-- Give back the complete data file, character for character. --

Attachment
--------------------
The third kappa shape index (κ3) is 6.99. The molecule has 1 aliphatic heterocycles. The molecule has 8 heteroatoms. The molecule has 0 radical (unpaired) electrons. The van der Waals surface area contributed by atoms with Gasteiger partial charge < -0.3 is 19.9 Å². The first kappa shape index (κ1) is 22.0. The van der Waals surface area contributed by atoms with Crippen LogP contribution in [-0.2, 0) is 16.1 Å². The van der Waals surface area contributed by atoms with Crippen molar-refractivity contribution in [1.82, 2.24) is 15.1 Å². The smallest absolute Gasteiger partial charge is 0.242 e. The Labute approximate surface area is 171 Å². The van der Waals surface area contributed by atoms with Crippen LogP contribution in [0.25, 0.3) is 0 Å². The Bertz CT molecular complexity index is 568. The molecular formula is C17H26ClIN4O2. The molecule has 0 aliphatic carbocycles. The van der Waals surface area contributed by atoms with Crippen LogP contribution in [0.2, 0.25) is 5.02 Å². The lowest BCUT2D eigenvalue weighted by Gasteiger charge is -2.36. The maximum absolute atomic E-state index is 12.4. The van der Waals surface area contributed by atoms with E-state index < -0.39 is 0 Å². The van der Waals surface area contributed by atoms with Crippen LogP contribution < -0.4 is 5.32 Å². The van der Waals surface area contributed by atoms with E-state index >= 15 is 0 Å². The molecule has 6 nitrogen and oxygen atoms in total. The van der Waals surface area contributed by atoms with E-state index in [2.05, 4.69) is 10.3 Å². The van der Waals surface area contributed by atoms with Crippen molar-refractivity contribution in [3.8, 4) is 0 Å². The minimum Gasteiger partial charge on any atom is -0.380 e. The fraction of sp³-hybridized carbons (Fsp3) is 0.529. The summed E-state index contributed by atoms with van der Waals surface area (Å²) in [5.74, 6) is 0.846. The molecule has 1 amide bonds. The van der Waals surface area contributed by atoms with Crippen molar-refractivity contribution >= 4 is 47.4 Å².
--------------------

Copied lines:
The third kappa shape index (κ3) is 6.99. The molecule has 1 aliphatic heterocycles. The molecule has 8 heteroatoms. The molecule has 0 radical (unpaired) electrons. The van der Waals surface area contributed by atoms with Gasteiger partial charge < -0.3 is 19.9 Å². The first kappa shape index (κ1) is 22.0. The van der Waals surface area contributed by atoms with Crippen LogP contribution in [-0.2, 0) is 16.1 Å². The van der Waals surface area contributed by atoms with Crippen molar-refractivity contribution in [1.82, 2.24) is 15.1 Å². The smallest absolute Gasteiger partial charge is 0.242 e. The Labute approximate surface area is 171 Å². The van der Waals surface area contributed by atoms with Crippen LogP contribution in [0.25, 0.3) is 0 Å². The Bertz CT molecular complexity index is 568. The molecular formula is C17H26ClIN4O2. The molecule has 0 aliphatic carbocycles. The van der Waals surface area contributed by atoms with Crippen LogP contribution in [0.2, 0.25) is 5.02 Å². The lowest BCUT2D eigenvalue weighted by Gasteiger charge is -2.36. The maximum absolute atomic E-state index is 12.4. The van der Waals surface area contributed by atoms with E-state index < -0.39 is 0 Å². The van der Waals surface area contributed by atoms with Crippen LogP contribution < -0.4 is 5.32 Å². The van der Waals surface area contributed by atoms with E-state index >= 15 is 0 Å². The molecule has 6 nitrogen and oxygen atoms in total. The van der Waals surface area contributed by atoms with E-state index in [2.05, 4.69) is 10.3 Å². The van der Waals surface area contributed by atoms with Crippen molar-refractivity contribution in [3.8, 4) is 0 Å². The minimum Gasteiger partial charge on any atom is -0.380 e. The fraction of sp³-hybridized carbons (Fsp3) is 0.529. The summed E-state index contributed by atoms with van der Waals surface area (Å²) in [5.74, 6) is 0.846. The molecule has 1 amide bonds. The van der Waals surface area contributed by atoms with Crippen molar-refractivity contribution >= 4 is 47.4 Å².